After our first summer as beekeepers, we were fortunate enough to enjoy a moderately successful honey harvest. Jesse collected the full frames from the hive and we brought them into the house to start the messy process of extracting the honey from the comb. Using an electric uncapping knife, we sliced away the waxy caps of the honeycomb to allow the honey to drain out.
The hot knife cuts right through the wax. You can see it starting to ooze out already.
Furthering our investment in beekeeping equipment, we purchased a honey extractor from Mann Lake, Ltd. The extractor holds three frames. Once the frames are uncapped, we placed them into the extractor for spinning. We learned from a demonstration at the State Fair to only partially spin one side out and then turn the frames around and spin the other side out.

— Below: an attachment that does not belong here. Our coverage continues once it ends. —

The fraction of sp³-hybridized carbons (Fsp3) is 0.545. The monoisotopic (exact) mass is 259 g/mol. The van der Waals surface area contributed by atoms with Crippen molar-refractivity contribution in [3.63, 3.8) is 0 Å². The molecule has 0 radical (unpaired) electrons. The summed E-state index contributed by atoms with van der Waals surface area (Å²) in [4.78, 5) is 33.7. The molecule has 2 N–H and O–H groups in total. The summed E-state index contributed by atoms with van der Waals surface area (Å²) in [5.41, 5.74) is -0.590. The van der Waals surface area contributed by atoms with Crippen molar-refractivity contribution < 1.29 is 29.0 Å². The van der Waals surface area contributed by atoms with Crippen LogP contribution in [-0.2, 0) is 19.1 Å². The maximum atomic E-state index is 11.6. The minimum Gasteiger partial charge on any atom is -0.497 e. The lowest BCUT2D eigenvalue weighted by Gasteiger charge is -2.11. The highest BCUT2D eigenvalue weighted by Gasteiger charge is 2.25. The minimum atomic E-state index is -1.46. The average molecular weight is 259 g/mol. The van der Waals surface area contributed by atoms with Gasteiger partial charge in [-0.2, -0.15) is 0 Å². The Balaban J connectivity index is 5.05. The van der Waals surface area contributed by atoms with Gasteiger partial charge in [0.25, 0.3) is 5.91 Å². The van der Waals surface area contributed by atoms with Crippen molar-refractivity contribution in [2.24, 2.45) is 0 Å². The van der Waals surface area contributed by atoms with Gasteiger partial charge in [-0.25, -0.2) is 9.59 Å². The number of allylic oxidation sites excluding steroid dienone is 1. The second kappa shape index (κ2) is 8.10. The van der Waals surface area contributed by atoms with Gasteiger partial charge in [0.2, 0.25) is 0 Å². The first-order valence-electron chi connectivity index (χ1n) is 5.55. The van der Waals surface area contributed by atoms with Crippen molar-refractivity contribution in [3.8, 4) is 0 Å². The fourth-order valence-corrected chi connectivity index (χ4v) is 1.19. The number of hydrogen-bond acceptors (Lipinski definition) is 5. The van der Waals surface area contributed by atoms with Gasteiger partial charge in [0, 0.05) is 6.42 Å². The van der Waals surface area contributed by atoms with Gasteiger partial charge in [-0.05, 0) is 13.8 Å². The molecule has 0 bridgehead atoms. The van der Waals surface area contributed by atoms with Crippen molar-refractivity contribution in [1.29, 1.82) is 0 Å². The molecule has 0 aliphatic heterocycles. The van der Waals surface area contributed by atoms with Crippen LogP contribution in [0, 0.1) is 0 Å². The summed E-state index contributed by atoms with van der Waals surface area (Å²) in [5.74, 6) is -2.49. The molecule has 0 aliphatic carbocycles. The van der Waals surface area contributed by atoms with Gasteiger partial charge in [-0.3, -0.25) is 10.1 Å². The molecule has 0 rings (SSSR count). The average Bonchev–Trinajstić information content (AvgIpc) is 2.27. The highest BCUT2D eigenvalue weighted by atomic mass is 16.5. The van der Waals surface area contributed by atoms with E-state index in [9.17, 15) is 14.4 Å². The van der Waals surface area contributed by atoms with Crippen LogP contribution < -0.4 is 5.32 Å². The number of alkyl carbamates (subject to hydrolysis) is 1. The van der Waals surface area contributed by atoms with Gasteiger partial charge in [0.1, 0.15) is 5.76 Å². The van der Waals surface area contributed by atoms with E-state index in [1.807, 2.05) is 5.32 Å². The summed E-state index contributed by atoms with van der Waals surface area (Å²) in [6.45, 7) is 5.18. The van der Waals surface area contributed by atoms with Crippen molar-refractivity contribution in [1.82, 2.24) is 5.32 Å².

The extracted honey sits in the bottom of the drum until opening the drain valve. Passing through a double-strainer, the beautiful golden honey drained into a five-gallon bucket.
After finishing with the extraction process, we were ready to put our honey into containers. We ordered 25 of these great honey bottles from our favorite bee supply company.
The final total for our bees was in excess of 50 pounds of honey. Not too bad for beginners!